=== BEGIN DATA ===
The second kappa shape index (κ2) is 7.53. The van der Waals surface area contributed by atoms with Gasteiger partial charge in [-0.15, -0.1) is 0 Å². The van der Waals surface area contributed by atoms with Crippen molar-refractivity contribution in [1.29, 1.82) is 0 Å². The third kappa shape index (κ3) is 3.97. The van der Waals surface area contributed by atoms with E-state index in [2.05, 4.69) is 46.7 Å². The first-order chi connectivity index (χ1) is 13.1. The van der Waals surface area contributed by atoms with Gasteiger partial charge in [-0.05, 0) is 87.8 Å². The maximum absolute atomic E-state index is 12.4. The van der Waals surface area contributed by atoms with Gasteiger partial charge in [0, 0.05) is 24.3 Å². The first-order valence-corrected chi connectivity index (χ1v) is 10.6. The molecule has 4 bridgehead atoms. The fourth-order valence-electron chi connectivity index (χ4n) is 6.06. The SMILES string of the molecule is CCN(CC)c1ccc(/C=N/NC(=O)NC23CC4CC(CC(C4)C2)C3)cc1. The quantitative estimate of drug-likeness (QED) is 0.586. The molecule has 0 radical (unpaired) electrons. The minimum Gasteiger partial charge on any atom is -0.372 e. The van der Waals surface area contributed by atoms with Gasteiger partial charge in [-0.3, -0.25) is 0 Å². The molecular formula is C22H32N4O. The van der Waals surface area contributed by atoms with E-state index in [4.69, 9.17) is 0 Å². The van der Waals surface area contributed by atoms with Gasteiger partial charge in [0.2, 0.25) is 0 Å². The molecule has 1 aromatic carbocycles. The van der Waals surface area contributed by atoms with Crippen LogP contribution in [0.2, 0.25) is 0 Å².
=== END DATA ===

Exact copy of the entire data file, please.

The second kappa shape index (κ2) is 7.53. The van der Waals surface area contributed by atoms with Gasteiger partial charge in [-0.15, -0.1) is 0 Å². The van der Waals surface area contributed by atoms with Crippen molar-refractivity contribution in [1.29, 1.82) is 0 Å². The third kappa shape index (κ3) is 3.97. The van der Waals surface area contributed by atoms with E-state index in [2.05, 4.69) is 46.7 Å². The first-order chi connectivity index (χ1) is 13.1. The van der Waals surface area contributed by atoms with Gasteiger partial charge in [-0.05, 0) is 87.8 Å². The maximum absolute atomic E-state index is 12.4. The van der Waals surface area contributed by atoms with Gasteiger partial charge in [0, 0.05) is 24.3 Å². The first-order valence-corrected chi connectivity index (χ1v) is 10.6. The molecule has 4 bridgehead atoms. The fourth-order valence-electron chi connectivity index (χ4n) is 6.06. The SMILES string of the molecule is CCN(CC)c1ccc(/C=N/NC(=O)NC23CC4CC(CC(C4)C2)C3)cc1. The quantitative estimate of drug-likeness (QED) is 0.586. The molecule has 0 radical (unpaired) electrons. The minimum Gasteiger partial charge on any atom is -0.372 e. The van der Waals surface area contributed by atoms with Gasteiger partial charge in [-0.3, -0.25) is 0 Å². The molecular formula is C22H32N4O. The van der Waals surface area contributed by atoms with E-state index in [4.69, 9.17) is 0 Å². The van der Waals surface area contributed by atoms with Gasteiger partial charge in [0.2, 0.25) is 0 Å². The molecule has 1 aromatic carbocycles. The van der Waals surface area contributed by atoms with Crippen LogP contribution in [0.2, 0.25) is 0 Å².